Prince Albert city council has taken the first steps to replace or rebuild eight pedestrian bridges across the city.
On Tuesday, city council gave initial approval to an eight-year, $2-million project, which would see new bridges built across four sections of Little Red River, and four sections of the city’s storm channel.
The program would replace one bridge every year for eight years. The list includes four bridges that have deteriorated, but are still functional, two bridges that currently have “use at own risk” signs attached to them, and two more that were demolished due to safety concerns. The plan is still subject to formal approval.
“I’d rather spend money on getting something done, and that’s what this does,” said Ward 8 Coun. Ted Zurakowski, one of five council members to vote in favour of the proposal. “It doesn’t put it off for another year, just to spend money on a study.”
Zurakowski said he’s already received calls about the Grey Owl Bridge that crosses the storm channel. It’s one of two bridges with a “use at own risk” sign attached, and he says students are using it to get to a local high school.
Although he said he’d be open to other methods, such as demolishing the bridge and laying down two large culverts covered with dirt to create a pedestrian pathway, Zurakowski said it was important to start moving forward on the project.
The main priority will be replacing the old Sliding Hill Bridge at Little Red River Park. The city demolished the bridge in 2013 after heavy flooding caused the riverbanks to start eroding. Prior to the flood, the bridge led to a playground on the other side of the river.
“That’s a very critical bridge to get put in place, because kids are actually going over the ice trying to get through to that hill,” Ward 6 Coun. Blake Edwards said during the meeting. “It’s important and it will be a well-used bridge.”
However, the proposal didn’t make everyone happy. Mayor Greg Dionne, one of three council members to vote against the measure, wants the city to replace more than one bridge a year. That’s assuming they even replace them with another bridge at all.
“We’re not looking at any other options,” Dionne said during Tuesday’s meeting. “This is a $2-million expenditure over the next eight years. That’s a big price tag, so I think we should be looking at other options.”
Instead, Dionne wants the city to consider placing culverts in the river or storm drain, and covering them with dirt, which would create a natural pedestrian pathway. Wes Hicks, the city’s public works director, said such a plan would be possible. However, the tradeoff would be reduced water flow, which would be a problem during a severe storm, as well as less attractive parks.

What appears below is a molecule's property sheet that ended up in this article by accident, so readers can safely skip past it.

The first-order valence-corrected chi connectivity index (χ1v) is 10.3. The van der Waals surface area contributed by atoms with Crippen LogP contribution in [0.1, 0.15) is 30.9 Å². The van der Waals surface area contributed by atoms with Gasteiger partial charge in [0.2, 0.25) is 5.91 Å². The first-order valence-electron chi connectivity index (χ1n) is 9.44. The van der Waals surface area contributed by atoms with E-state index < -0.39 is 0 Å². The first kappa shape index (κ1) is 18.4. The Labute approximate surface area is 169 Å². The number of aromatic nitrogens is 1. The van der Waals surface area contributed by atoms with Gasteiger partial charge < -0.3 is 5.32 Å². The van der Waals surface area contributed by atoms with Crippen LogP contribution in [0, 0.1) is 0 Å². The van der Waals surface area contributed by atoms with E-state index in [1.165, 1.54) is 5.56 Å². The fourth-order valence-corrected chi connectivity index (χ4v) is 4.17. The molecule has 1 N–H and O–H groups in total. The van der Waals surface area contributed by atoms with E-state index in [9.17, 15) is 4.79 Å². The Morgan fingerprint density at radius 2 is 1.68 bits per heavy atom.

“With a bridge, you’re spanning an entire channel and you’re not impeding the flow,” Hicks told council. It’s also a lot more aesthetically pleasing, when considering community services and the parks.”
Council did make one change to the original motion. City administrators will not be authorized to adjust the priority list without consulting council. Originally, the public works department would have been allowed to make any adjustments they deemed necessary. Hicks said that was because administrators could not predict when severe weather would further damage one of the bridges.
The Pedestrian Bridge replacement Program priority list will be included in 2019 budget deliberations, but the order of replacement isn’t set in stone. Community Services Director Jody Boulet said the goal is to create something similar to the city’s roofing program, where administration brings and updated list, and council decides where to go from there.
“I think establishing the program is something that we can make a priority,” Boulet said during Tuesday’s meeting. “How we move, which bridge (and) which location can be something that we discuss.”
Pedestrian bridge priority replacement list
The following is a list provided to city council by administration outlining which pedestrian bridges need to be rebuilt or replaced. Bridges are ranked from highest to lowest priority. Comments were included in a report submitted to city council by Nykol Miller, the city’s capital projects manager.
1) Sliding Hill Bridge – Little Red River Park – Bridge was demolished in 2013 after the Littler Red River flooded causing the embankment to erode. Cost $200,000
2) Swinging Bridge – Little Red River Park – This is a suspension bridge which has excessive sway, indicating the sway prevention system is in poor shape. This bridge is now signed “Caution Damaged Bridge Use At Own Risk”. Cost $330,000
3) Grey Owl Bridge – Storm Channel – Frost has heaved the south side of the bridge roughly two feet. There is structural damage, significant distortion and sway to the bridge. This bridge is now signed “Caution Damaged Bridge Use At Own Risk”. Cost $270,000
4) Sports Council Bridge – Little Red – The bridge construction was roughly built and it sways side to side. The embankments at both ends are eroding away and the retaining wall on the north side is decaying. Cost $270,000.
5) Woodman Bridge – Storm Channel – The bridges southeast piers have heaved out of the ground and caused moderate twisting. There are multiple cracked or broken deck boards. Cost $290,000
6) Helme Crescent Bridge – Storm Channel – Shows signs of heaving and there is a slight twist to the bridge with some metal buckling. Cost $230,000
7) Lions Gate Bridge – Little Red – The bridge was repaired and reinstalled after being damaged by the 2013 flood. There is some erosion on the north piers and cracking on the north embankment. Cost $200,000
8) Prime Ministers’ Park Bridge – Storm Channel – Demolished in 2017 after frost pushed the bridge piers out of the ground compromising its structure and safety. Cost $270,000